Why market volatility makes investing a spectator sport

By Peter Lynch |


As Australia begins tentative steps towards whatever the new normal is – bustling streets, booming restaurants social distancing a distant memory – many seem to have decided the pandemic is so yesterday.

It’s an incredibly dangerous presumption. There are still a lot of dark clouds on the economic horizon.

That applies whether you are an employee, an investor, a business owner or a large corporation.

Now we have accepted that the nation is officially in its first recession for three decades, we can start to look more clearly at the next few months. Few dare go beyond – either a second wave of the virus or a vaccine mean darkness or celebrations. But who knows which will eventuate?

But like taxes and death, some things are certain.

The end of the government’s largesse – JobKeeper and JobSeeker – will mean some businesses will go to the wall, and unemployment will go up.

Our soaring dollar may give us the feeling our foreign holiday is going to cheaper, but who knows when that will be? Right now, it is making our exports more costly and losing us business.

The general consensus is that September and October are going to be great months – if you’re in the company liquidation business.

Stocks and shares? Over the last three weeks, the market has surged. But that’s driven by wild expectation of a vaccine and a lot of courageous or stupid investors driven by the idea that you shouldn’t waste a good crisis.

Most forecasters are anticipating a global contraction of 5 per cent.

The Organisation of Economic Cooperation and Development, the 34 nations who try and make sense of economic movements, expects 2020 will see a 6 per cent economic downtown if the virus hits us once, or 7.2 per cent if there’s a second coronavirus outbreak.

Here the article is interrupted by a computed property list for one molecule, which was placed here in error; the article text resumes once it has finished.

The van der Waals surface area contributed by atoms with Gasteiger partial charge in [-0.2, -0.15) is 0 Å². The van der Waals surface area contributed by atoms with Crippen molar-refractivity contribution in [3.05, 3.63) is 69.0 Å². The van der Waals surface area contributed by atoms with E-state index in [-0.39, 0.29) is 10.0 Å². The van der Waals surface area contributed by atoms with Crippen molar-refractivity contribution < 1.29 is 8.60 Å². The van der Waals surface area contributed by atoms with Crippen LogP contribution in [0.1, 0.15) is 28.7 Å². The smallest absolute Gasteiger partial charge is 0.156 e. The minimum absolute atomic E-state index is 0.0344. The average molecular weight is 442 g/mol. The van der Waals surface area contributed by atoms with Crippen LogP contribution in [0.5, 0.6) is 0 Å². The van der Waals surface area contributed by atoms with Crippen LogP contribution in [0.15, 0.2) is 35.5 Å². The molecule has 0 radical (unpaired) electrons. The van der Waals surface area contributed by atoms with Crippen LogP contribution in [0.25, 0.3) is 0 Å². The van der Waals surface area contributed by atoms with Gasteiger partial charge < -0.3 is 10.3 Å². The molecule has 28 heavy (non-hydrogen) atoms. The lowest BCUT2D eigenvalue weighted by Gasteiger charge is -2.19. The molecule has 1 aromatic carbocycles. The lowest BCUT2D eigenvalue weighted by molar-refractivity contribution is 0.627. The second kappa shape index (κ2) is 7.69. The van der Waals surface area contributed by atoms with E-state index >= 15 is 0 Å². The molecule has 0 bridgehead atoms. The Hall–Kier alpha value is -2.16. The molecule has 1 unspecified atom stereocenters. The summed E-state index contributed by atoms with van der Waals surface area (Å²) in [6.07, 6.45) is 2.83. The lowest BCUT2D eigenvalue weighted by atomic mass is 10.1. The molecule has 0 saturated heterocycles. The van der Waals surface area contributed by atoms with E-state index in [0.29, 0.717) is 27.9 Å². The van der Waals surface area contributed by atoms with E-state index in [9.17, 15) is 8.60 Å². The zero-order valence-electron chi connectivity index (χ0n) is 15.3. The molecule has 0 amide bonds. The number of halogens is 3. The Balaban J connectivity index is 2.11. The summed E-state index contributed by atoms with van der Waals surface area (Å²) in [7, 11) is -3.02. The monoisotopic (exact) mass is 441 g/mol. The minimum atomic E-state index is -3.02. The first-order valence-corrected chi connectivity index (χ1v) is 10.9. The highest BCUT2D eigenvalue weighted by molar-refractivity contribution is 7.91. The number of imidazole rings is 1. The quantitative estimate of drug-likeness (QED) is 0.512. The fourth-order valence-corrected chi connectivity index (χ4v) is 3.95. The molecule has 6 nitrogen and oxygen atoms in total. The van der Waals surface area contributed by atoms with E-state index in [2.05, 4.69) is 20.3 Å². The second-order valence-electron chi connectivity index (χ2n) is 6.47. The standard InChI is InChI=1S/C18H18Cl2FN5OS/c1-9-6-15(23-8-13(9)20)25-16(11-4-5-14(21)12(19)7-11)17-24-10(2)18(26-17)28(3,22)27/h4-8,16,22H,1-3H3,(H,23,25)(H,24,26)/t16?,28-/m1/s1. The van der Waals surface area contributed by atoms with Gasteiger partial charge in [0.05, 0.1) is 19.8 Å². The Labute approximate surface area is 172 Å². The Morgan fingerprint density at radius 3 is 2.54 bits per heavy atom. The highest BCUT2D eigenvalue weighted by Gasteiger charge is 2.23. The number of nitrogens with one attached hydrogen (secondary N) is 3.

Economics writer Allan Kohler reminds us the contraction in the Great Depression of the 1930s was 5 per cent – but the stock market fell 80 per cent.

So what’s different?

Well, Mr Kohler says: “Retail investors are piling into the market as never before, apparently because they couldn’t punt on the footy.”

And governments are pouring money into the market as never before.

And, despite our own government’s insistence they will be sticking to the script, they are unlikely to stop.

Property? Most believe the party is over – certainly for investors. Rent are low, vacancies high and many are bailing – fueling a market already losing value.

Thursday and Friday of last week saw what can happen when reports of a coronavirus second wave hit the headlines: six weeks of gains counted for nothing as $90 billion was wiped from the value of the local stock market.

A fall of three per cent in such a short period would once have had brokers running for cover. But instead, the reaction was rather peculiar.

TMS Capital portfolio manager Ben Clark told The Sydney Morning Herald: “A period of consolidation would actually be a healthy thing for the market.

“To me it had somewhat disconnected from the challenges that we’re facing and the outlook … it’s a good thing to have a bit of a regular correction on the way up.”

So volatility is the new norm. Buckle up and hope you can survive the ride.

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